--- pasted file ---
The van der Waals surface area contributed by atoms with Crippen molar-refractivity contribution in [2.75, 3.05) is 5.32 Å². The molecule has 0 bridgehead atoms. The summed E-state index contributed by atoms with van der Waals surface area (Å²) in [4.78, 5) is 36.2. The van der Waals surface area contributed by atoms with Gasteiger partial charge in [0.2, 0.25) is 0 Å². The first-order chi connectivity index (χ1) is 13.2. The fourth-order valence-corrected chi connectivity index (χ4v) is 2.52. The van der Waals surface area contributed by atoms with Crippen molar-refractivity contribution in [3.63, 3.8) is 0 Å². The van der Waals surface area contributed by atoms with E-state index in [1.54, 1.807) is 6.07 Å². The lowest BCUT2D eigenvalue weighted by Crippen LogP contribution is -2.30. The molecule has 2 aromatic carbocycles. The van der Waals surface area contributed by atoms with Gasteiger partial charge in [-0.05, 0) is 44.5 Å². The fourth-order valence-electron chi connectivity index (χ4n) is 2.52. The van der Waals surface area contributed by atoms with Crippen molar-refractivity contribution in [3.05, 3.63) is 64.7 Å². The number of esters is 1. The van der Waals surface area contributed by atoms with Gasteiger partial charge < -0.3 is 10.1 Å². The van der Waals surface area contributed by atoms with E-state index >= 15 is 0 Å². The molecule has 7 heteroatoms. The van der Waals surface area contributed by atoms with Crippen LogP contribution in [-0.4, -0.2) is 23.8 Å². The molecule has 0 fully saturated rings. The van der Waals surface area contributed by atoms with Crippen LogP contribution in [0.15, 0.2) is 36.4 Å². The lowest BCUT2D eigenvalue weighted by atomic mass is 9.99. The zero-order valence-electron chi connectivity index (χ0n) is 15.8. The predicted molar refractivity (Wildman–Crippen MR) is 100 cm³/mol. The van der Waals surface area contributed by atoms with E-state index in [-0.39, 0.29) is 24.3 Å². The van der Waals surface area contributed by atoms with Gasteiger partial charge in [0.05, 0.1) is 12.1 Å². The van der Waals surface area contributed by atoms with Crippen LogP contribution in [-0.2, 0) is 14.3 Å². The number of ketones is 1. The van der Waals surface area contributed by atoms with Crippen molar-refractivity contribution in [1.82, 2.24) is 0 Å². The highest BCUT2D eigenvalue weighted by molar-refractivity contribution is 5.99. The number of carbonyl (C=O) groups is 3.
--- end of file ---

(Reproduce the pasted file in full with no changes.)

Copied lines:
The van der Waals surface area contributed by atoms with Crippen molar-refractivity contribution in [2.75, 3.05) is 5.32 Å². The molecule has 0 bridgehead atoms. The summed E-state index contributed by atoms with van der Waals surface area (Å²) in [4.78, 5) is 36.2. The van der Waals surface area contributed by atoms with Gasteiger partial charge in [0.2, 0.25) is 0 Å². The first-order chi connectivity index (χ1) is 13.2. The fourth-order valence-corrected chi connectivity index (χ4v) is 2.52. The van der Waals surface area contributed by atoms with Crippen molar-refractivity contribution in [3.63, 3.8) is 0 Å². The van der Waals surface area contributed by atoms with E-state index in [1.54, 1.807) is 6.07 Å². The lowest BCUT2D eigenvalue weighted by Crippen LogP contribution is -2.30. The molecule has 2 aromatic carbocycles. The van der Waals surface area contributed by atoms with Gasteiger partial charge in [-0.05, 0) is 44.5 Å². The fourth-order valence-electron chi connectivity index (χ4n) is 2.52. The van der Waals surface area contributed by atoms with Crippen molar-refractivity contribution in [3.05, 3.63) is 64.7 Å². The number of esters is 1. The van der Waals surface area contributed by atoms with Gasteiger partial charge < -0.3 is 10.1 Å². The van der Waals surface area contributed by atoms with E-state index >= 15 is 0 Å². The molecule has 7 heteroatoms. The van der Waals surface area contributed by atoms with Crippen LogP contribution in [-0.4, -0.2) is 23.8 Å². The molecule has 0 fully saturated rings. The van der Waals surface area contributed by atoms with Crippen LogP contribution in [0.15, 0.2) is 36.4 Å². The lowest BCUT2D eigenvalue weighted by atomic mass is 9.99. The zero-order valence-electron chi connectivity index (χ0n) is 15.8. The predicted molar refractivity (Wildman–Crippen MR) is 100 cm³/mol. The van der Waals surface area contributed by atoms with E-state index in [-0.39, 0.29) is 24.3 Å². The van der Waals surface area contributed by atoms with Gasteiger partial charge in [0.05, 0.1) is 12.1 Å². The van der Waals surface area contributed by atoms with Crippen LogP contribution in [-0.2, 0) is 14.3 Å². The number of ketones is 1. The van der Waals surface area contributed by atoms with Crippen molar-refractivity contribution in [1.82, 2.24) is 0 Å². The highest BCUT2D eigenvalue weighted by molar-refractivity contribution is 5.99. The number of carbonyl (C=O) groups is 3.